TitleEffects of ibuprofen on cognition and NMDA receptor subunit expression across aging.
Publication TypeJournal Article
Year of Publication2017
AuthorsLoza, AMárquez, Elias, V, Wong, CP, Ho, E, Bermudez, M, Magnusson, KR
JournalNeuroscience
Volume344
Pagination276-292
Date Published2017 Mar 06
ISSN1873-7544
Abstract

Age-related declines in long- and short-term memory show relationships to decreases in N-methyl-d-aspartate (NMDA) receptor expression, which may involve inflammation. This study was designed to determine effects of an anti-inflammatory drug, ibuprofen, on cognitive function and NMDA receptor expression across aging. Male C57BL/6 mice (ages 5, 14, 20, and 26months) were fed ibuprofen (375ppm) in NIH31 diet or diet alone for 6weeks prior to testing. Behavioral testing using the Morris water maze showed that older mice performed significantly worse than younger in spatial long-term memory, reversal, and short-term memory tasks. Ibuprofen enhanced overall performance in the short-term memory task, but this appeared to be more related to improved executive function than memory. Ibuprofen induced significant decreases over all ages in the mRNA densities for GluN2B subunit, all GluN1 splice variants, and GluN1-1 splice forms in the frontal cortex and in protein expression of GluN2A, GluN2B and GluN1 C2' cassettes in the hippocampus. GluN1-3 splice form mRNA and C2' cassette protein were significantly increased across ages in frontal lobes of ibuprofen-treated mice. Ibuprofen did not alter expression of pro-inflammatory cytokines IL-1β and TNFα, but did reduce the area of reactive astrocyte immunostaining in frontal cortex of aged mice. Enhancement in executive function showed a relationship to increased GluN1-3 mRNA and decreased gliosis. These findings suggest that inflammation may play a role in executive function declines in aged animals, but other effects of ibuprofen on NMDA receptors appeared to be unrelated to aging or inflammation.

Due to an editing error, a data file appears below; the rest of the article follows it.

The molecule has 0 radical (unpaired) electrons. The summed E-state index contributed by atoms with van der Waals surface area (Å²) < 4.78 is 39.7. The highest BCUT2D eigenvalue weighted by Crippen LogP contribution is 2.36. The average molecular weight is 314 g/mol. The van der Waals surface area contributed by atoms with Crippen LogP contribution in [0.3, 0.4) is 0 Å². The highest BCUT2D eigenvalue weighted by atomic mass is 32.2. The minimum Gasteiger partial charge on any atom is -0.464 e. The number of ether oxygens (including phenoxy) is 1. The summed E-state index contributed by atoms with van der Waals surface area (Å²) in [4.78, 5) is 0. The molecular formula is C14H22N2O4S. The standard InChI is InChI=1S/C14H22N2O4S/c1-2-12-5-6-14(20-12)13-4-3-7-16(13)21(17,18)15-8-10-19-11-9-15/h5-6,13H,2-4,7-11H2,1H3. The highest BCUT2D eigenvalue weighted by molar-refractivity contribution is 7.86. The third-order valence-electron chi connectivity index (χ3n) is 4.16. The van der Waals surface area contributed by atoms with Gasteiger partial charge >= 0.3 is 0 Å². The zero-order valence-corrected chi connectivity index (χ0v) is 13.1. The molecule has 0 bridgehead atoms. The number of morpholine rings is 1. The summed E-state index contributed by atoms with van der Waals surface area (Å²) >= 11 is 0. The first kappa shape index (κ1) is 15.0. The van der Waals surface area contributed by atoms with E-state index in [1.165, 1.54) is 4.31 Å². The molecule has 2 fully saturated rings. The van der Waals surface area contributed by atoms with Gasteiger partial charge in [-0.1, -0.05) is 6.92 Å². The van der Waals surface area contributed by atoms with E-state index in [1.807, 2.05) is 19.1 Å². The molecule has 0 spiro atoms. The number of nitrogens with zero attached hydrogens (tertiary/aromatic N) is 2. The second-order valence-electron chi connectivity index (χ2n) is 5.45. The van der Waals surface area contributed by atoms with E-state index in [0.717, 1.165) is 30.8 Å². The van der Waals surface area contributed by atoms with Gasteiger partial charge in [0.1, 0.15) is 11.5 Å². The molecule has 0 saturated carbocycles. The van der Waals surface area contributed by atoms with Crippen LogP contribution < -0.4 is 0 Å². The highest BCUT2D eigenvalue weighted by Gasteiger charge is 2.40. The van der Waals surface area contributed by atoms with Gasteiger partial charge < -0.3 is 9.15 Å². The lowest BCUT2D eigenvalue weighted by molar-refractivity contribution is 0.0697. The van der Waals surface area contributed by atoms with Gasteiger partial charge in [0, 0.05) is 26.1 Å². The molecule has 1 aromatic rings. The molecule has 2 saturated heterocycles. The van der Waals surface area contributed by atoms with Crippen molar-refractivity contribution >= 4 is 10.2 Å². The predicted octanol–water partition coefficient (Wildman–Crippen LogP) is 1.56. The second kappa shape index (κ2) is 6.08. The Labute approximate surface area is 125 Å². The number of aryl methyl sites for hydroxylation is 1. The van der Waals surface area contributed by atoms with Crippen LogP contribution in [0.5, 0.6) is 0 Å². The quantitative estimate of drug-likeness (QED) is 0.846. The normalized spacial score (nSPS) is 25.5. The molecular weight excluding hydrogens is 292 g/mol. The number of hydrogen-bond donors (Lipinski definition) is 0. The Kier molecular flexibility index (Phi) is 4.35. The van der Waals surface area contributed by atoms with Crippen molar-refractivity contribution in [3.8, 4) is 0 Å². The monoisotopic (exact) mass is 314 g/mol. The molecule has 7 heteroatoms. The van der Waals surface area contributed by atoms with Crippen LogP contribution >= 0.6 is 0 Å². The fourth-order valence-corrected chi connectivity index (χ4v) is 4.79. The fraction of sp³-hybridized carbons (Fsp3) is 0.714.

DOI10.1016/j.neuroscience.2016.12.041
Alternate JournalNeuroscience
PubMed ID28057539
PubMed Central IDPMC5303647
Grant ListR01 AG016322 / AG / NIA NIH HHS / United States